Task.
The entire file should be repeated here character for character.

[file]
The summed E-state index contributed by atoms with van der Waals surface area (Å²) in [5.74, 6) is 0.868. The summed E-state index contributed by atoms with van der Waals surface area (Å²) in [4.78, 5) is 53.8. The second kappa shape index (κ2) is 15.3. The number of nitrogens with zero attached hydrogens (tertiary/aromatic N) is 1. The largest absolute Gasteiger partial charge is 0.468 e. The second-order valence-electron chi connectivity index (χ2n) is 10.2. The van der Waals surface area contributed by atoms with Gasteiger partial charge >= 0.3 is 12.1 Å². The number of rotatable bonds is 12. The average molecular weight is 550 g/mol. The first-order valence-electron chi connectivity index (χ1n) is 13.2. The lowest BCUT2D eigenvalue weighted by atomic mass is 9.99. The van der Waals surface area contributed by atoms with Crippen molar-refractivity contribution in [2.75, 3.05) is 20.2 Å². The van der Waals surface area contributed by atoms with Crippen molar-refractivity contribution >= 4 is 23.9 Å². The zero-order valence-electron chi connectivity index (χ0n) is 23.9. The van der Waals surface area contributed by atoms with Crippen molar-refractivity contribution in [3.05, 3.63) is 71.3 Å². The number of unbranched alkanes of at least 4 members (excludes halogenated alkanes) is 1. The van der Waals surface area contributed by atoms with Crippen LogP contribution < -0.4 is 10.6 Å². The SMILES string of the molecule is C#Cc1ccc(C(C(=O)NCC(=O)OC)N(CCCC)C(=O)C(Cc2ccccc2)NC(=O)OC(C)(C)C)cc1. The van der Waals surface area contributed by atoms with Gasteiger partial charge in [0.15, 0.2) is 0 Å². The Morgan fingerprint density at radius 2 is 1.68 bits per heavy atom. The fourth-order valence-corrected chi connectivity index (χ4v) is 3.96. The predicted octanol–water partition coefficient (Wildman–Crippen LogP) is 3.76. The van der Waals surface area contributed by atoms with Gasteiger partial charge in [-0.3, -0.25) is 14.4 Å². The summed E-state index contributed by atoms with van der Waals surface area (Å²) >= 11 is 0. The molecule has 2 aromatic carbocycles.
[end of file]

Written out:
The summed E-state index contributed by atoms with van der Waals surface area (Å²) in [5.74, 6) is 0.868. The summed E-state index contributed by atoms with van der Waals surface area (Å²) in [4.78, 5) is 53.8. The second kappa shape index (κ2) is 15.3. The number of nitrogens with zero attached hydrogens (tertiary/aromatic N) is 1. The largest absolute Gasteiger partial charge is 0.468 e. The second-order valence-electron chi connectivity index (χ2n) is 10.2. The van der Waals surface area contributed by atoms with Gasteiger partial charge >= 0.3 is 12.1 Å². The number of rotatable bonds is 12. The average molecular weight is 550 g/mol. The first-order valence-electron chi connectivity index (χ1n) is 13.2. The lowest BCUT2D eigenvalue weighted by atomic mass is 9.99. The van der Waals surface area contributed by atoms with Crippen molar-refractivity contribution in [2.75, 3.05) is 20.2 Å². The van der Waals surface area contributed by atoms with Crippen molar-refractivity contribution >= 4 is 23.9 Å². The zero-order valence-electron chi connectivity index (χ0n) is 23.9. The van der Waals surface area contributed by atoms with Crippen molar-refractivity contribution in [3.05, 3.63) is 71.3 Å². The number of unbranched alkanes of at least 4 members (excludes halogenated alkanes) is 1. The van der Waals surface area contributed by atoms with Crippen LogP contribution < -0.4 is 10.6 Å². The SMILES string of the molecule is C#Cc1ccc(C(C(=O)NCC(=O)OC)N(CCCC)C(=O)C(Cc2ccccc2)NC(=O)OC(C)(C)C)cc1. The van der Waals surface area contributed by atoms with Gasteiger partial charge in [0.15, 0.2) is 0 Å². The Morgan fingerprint density at radius 2 is 1.68 bits per heavy atom. The fourth-order valence-corrected chi connectivity index (χ4v) is 3.96. The predicted octanol–water partition coefficient (Wildman–Crippen LogP) is 3.76. The van der Waals surface area contributed by atoms with Gasteiger partial charge in [-0.3, -0.25) is 14.4 Å². The summed E-state index contributed by atoms with van der Waals surface area (Å²) >= 11 is 0. The molecule has 2 aromatic carbocycles.